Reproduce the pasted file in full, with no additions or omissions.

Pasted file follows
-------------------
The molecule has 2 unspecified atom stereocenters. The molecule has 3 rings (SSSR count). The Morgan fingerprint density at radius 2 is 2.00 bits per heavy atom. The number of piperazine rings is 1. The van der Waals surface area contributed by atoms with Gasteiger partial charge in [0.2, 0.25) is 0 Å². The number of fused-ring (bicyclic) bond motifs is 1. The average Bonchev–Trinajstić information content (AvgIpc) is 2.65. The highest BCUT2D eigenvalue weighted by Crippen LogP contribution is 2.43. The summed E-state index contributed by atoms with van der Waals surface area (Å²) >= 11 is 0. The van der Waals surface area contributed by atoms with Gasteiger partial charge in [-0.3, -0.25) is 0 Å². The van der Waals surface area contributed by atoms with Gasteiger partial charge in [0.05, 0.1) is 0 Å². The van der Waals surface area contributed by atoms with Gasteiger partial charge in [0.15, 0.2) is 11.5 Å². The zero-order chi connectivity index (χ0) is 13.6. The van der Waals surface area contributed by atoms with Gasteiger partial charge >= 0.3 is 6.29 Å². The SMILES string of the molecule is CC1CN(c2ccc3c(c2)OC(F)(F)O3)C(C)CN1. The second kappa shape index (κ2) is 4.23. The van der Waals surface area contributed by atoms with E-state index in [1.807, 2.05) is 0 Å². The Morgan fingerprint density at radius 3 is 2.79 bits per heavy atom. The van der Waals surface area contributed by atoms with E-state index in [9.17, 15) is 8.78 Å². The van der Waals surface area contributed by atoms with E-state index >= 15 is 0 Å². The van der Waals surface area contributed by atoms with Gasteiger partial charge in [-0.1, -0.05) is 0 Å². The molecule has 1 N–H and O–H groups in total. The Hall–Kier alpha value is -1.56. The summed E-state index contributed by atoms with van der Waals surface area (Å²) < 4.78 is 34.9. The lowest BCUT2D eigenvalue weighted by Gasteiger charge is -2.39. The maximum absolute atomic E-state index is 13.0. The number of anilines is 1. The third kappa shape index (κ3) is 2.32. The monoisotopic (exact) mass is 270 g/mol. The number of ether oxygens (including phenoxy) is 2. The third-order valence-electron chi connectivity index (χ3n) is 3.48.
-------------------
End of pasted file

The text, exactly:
The molecule has 2 unspecified atom stereocenters. The molecule has 3 rings (SSSR count). The Morgan fingerprint density at radius 2 is 2.00 bits per heavy atom. The number of piperazine rings is 1. The van der Waals surface area contributed by atoms with Gasteiger partial charge in [0.2, 0.25) is 0 Å². The number of fused-ring (bicyclic) bond motifs is 1. The average Bonchev–Trinajstić information content (AvgIpc) is 2.65. The highest BCUT2D eigenvalue weighted by Crippen LogP contribution is 2.43. The summed E-state index contributed by atoms with van der Waals surface area (Å²) >= 11 is 0. The van der Waals surface area contributed by atoms with Gasteiger partial charge in [-0.3, -0.25) is 0 Å². The van der Waals surface area contributed by atoms with Gasteiger partial charge in [0.05, 0.1) is 0 Å². The van der Waals surface area contributed by atoms with Gasteiger partial charge in [0.15, 0.2) is 11.5 Å². The zero-order chi connectivity index (χ0) is 13.6. The van der Waals surface area contributed by atoms with Gasteiger partial charge >= 0.3 is 6.29 Å². The SMILES string of the molecule is CC1CN(c2ccc3c(c2)OC(F)(F)O3)C(C)CN1. The second kappa shape index (κ2) is 4.23. The van der Waals surface area contributed by atoms with E-state index in [1.807, 2.05) is 0 Å². The Morgan fingerprint density at radius 3 is 2.79 bits per heavy atom. The van der Waals surface area contributed by atoms with E-state index in [9.17, 15) is 8.78 Å². The van der Waals surface area contributed by atoms with E-state index >= 15 is 0 Å². The van der Waals surface area contributed by atoms with Gasteiger partial charge in [-0.1, -0.05) is 0 Å². The molecule has 1 N–H and O–H groups in total. The Hall–Kier alpha value is -1.56. The summed E-state index contributed by atoms with van der Waals surface area (Å²) < 4.78 is 34.9. The lowest BCUT2D eigenvalue weighted by Gasteiger charge is -2.39. The maximum absolute atomic E-state index is 13.0. The number of anilines is 1. The third kappa shape index (κ3) is 2.32. The monoisotopic (exact) mass is 270 g/mol. The number of ether oxygens (including phenoxy) is 2. The third-order valence-electron chi connectivity index (χ3n) is 3.48.